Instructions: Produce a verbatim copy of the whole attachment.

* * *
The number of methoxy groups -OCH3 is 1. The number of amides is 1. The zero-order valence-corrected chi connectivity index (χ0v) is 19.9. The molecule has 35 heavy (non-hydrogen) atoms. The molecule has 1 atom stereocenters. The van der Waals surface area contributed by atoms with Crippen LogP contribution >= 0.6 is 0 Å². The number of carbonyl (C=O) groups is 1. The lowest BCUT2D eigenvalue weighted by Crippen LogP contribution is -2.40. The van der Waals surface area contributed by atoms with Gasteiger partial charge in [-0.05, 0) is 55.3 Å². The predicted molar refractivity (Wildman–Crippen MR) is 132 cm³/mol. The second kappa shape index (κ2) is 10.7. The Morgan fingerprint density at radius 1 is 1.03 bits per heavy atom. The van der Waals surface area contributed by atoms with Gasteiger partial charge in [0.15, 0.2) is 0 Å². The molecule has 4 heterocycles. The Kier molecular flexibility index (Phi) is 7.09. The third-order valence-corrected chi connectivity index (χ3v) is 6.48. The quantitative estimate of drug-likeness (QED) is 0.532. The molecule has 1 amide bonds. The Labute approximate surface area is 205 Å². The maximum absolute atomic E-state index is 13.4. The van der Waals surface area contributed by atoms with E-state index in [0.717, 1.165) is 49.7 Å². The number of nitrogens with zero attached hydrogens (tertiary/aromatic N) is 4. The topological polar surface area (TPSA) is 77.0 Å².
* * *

The number of methoxy groups -OCH3 is 1. The number of amides is 1. The zero-order valence-corrected chi connectivity index (χ0v) is 19.9. The molecule has 35 heavy (non-hydrogen) atoms. The molecule has 1 atom stereocenters. The van der Waals surface area contributed by atoms with Crippen LogP contribution >= 0.6 is 0 Å². The number of carbonyl (C=O) groups is 1. The lowest BCUT2D eigenvalue weighted by Crippen LogP contribution is -2.40. The van der Waals surface area contributed by atoms with Gasteiger partial charge in [-0.05, 0) is 55.3 Å². The predicted molar refractivity (Wildman–Crippen MR) is 132 cm³/mol. The second kappa shape index (κ2) is 10.7. The Morgan fingerprint density at radius 1 is 1.03 bits per heavy atom. The van der Waals surface area contributed by atoms with Gasteiger partial charge in [0.15, 0.2) is 0 Å². The molecule has 4 heterocycles. The Kier molecular flexibility index (Phi) is 7.09. The third-order valence-corrected chi connectivity index (χ3v) is 6.48. The quantitative estimate of drug-likeness (QED) is 0.532. The molecule has 1 amide bonds. The Labute approximate surface area is 205 Å². The maximum absolute atomic E-state index is 13.4. The van der Waals surface area contributed by atoms with E-state index in [0.717, 1.165) is 49.7 Å². The number of nitrogens with zero attached hydrogens (tertiary/aromatic N) is 4. The topological polar surface area (TPSA) is 77.0 Å².